Israel has closed all its Mediterranean beaches until further notice, after an offshore oil spill deposited tar across more than 100 miles of coastline, in what officials are calling one of the country’s worst ecological disasters.
Activists began reporting globs of black tar on Israel’s coast last week after a heavy storm washed the petroleum by-products ashore, wreaking havoc on wildlife.
Researchers with the country’s Agriculture Ministry confirmed on Sunday that a dead young fin whale that washed up on a beach in southern Israel had died from ingesting the viscous black liquid, according to Kan, Israel’s public broadcaster.
Israel’s Nature and Parks Authority has called the spill “one of the most serious ecological disasters” in the country’s history.
In 2014, a crude oil spill in the Arava Desert caused extensive damage to one of the country’s delicate ecosystems.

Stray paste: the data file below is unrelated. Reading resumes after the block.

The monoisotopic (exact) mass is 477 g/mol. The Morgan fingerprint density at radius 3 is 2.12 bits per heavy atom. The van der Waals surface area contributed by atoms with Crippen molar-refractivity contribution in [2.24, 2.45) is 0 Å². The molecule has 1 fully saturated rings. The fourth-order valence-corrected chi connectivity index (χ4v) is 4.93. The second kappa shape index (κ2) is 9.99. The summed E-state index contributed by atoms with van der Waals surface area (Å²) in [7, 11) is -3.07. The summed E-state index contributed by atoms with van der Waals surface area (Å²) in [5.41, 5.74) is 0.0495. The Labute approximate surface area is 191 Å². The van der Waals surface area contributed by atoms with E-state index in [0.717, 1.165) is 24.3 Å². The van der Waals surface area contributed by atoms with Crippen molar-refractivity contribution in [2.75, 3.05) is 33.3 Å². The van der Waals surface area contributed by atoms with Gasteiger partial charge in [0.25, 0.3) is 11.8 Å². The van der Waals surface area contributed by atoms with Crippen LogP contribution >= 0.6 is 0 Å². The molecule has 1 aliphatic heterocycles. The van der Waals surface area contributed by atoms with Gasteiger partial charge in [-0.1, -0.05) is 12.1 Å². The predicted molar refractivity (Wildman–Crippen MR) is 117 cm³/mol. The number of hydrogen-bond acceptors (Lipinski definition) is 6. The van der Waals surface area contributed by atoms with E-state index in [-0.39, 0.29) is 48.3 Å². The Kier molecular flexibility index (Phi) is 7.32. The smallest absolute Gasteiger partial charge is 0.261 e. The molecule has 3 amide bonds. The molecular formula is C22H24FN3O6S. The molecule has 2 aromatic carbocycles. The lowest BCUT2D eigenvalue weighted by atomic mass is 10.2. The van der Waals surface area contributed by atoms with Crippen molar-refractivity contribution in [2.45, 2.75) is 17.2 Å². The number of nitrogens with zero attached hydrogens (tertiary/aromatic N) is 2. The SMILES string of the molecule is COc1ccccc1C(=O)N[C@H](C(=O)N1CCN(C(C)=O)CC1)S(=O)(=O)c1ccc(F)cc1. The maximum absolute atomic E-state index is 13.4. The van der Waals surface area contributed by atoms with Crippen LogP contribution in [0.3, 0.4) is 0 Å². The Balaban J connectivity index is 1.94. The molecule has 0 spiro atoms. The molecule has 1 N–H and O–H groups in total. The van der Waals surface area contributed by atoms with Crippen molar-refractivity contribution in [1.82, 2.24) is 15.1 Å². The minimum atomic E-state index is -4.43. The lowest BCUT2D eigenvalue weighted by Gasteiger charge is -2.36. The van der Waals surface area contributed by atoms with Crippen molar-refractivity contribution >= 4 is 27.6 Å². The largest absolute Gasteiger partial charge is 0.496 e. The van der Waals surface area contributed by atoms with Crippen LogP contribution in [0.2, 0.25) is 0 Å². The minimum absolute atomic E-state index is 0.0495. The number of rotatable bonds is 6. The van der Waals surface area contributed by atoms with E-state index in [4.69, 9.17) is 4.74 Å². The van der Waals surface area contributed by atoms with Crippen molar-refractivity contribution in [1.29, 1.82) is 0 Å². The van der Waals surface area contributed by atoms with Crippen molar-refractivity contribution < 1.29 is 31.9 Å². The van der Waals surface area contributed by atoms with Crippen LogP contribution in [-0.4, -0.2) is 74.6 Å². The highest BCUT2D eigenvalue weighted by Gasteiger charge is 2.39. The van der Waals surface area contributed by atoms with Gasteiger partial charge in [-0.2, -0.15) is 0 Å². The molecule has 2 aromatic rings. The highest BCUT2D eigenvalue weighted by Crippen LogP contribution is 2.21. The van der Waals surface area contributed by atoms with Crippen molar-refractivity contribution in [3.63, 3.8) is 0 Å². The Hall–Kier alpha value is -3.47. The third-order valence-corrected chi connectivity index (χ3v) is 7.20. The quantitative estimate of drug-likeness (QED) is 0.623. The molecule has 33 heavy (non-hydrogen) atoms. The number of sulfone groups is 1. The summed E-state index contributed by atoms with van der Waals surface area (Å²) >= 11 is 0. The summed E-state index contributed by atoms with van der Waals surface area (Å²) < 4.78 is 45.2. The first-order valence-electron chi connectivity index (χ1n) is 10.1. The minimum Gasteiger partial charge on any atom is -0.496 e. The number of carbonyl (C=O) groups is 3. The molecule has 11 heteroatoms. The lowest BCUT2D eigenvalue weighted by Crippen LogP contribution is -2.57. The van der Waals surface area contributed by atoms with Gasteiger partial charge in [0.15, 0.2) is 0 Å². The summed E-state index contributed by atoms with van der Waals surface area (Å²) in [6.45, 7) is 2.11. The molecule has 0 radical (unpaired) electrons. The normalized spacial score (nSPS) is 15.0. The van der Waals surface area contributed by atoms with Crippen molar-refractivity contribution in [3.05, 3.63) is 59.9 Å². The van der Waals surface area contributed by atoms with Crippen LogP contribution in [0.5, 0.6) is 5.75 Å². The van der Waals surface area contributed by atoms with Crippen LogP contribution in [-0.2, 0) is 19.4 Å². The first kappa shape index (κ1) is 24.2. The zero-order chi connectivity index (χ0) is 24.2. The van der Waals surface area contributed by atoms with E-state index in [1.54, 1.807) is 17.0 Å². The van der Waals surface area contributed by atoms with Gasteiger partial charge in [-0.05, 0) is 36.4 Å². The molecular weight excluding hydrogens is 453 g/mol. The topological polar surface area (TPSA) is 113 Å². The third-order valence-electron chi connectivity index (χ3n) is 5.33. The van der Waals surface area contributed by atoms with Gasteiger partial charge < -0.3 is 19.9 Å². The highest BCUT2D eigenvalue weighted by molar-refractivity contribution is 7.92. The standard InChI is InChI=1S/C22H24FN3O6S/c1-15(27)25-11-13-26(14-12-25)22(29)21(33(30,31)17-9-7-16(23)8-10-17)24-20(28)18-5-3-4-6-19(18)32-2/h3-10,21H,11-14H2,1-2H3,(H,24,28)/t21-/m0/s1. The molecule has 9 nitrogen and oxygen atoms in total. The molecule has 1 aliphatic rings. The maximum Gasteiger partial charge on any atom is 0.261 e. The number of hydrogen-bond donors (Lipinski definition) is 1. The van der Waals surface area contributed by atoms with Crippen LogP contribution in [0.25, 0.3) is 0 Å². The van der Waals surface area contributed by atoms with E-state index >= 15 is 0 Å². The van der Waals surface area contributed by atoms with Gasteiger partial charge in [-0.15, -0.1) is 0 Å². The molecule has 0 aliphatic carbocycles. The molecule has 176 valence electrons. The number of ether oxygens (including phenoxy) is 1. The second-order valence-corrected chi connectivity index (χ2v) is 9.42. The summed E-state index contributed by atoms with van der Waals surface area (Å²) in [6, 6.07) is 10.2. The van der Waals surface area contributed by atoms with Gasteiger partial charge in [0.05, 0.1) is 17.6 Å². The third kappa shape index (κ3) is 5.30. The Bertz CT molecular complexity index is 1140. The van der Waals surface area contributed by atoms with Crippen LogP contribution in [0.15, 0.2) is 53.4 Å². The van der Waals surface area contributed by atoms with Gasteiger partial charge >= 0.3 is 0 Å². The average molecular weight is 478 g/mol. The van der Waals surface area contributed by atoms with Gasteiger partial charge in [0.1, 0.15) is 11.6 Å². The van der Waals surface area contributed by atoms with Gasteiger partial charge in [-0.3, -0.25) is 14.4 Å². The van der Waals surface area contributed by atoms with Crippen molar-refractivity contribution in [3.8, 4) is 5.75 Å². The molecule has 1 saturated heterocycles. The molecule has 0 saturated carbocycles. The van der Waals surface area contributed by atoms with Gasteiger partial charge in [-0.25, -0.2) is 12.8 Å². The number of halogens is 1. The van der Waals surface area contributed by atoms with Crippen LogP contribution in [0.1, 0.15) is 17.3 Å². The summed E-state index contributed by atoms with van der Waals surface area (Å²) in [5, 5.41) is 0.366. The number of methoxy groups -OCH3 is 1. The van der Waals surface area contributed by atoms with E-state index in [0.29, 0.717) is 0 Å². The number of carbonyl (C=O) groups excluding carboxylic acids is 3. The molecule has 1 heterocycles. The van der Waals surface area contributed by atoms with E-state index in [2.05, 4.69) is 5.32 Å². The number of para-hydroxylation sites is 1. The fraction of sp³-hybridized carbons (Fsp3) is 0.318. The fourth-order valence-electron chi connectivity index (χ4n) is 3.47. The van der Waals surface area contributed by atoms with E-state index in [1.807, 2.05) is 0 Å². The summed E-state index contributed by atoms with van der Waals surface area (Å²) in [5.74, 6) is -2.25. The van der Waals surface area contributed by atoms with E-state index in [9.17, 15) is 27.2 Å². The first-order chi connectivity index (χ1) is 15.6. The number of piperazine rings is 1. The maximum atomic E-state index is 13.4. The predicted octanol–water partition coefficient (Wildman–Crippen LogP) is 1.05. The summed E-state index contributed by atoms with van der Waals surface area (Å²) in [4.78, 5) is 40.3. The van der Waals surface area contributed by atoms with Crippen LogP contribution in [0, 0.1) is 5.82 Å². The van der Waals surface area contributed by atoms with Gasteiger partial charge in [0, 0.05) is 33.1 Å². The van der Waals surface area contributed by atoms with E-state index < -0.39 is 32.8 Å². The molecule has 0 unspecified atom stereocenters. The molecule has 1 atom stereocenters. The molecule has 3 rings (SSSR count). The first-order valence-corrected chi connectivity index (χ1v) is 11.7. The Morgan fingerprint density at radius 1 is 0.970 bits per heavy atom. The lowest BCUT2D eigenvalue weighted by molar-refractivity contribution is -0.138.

The exact cause of the spill has yet to be determined and is currently under investigation by Israeli environmental officials.
Volunteers took to the beaches on Saturday to help clean up the tar, and several were taken to hospital after they inhaled toxic fumes.
The Environmental Protection, Health and Interior Ministries issued a joint statement on Sunday warning the public not to visit the entire length of the country’s 120-mile Mediterranean coastline, cautioning that “exposure to tar can be harmful to public health”.
Environmental protection minister Gila Gamliel told Hebrew media that her department estimates the clean-up project will cost tens of millions of shekels.
Israeli prime minister Benjamin Netanyahu toured one of the country’s tar-strewn beaches on Sunday and praised the ministry’s work.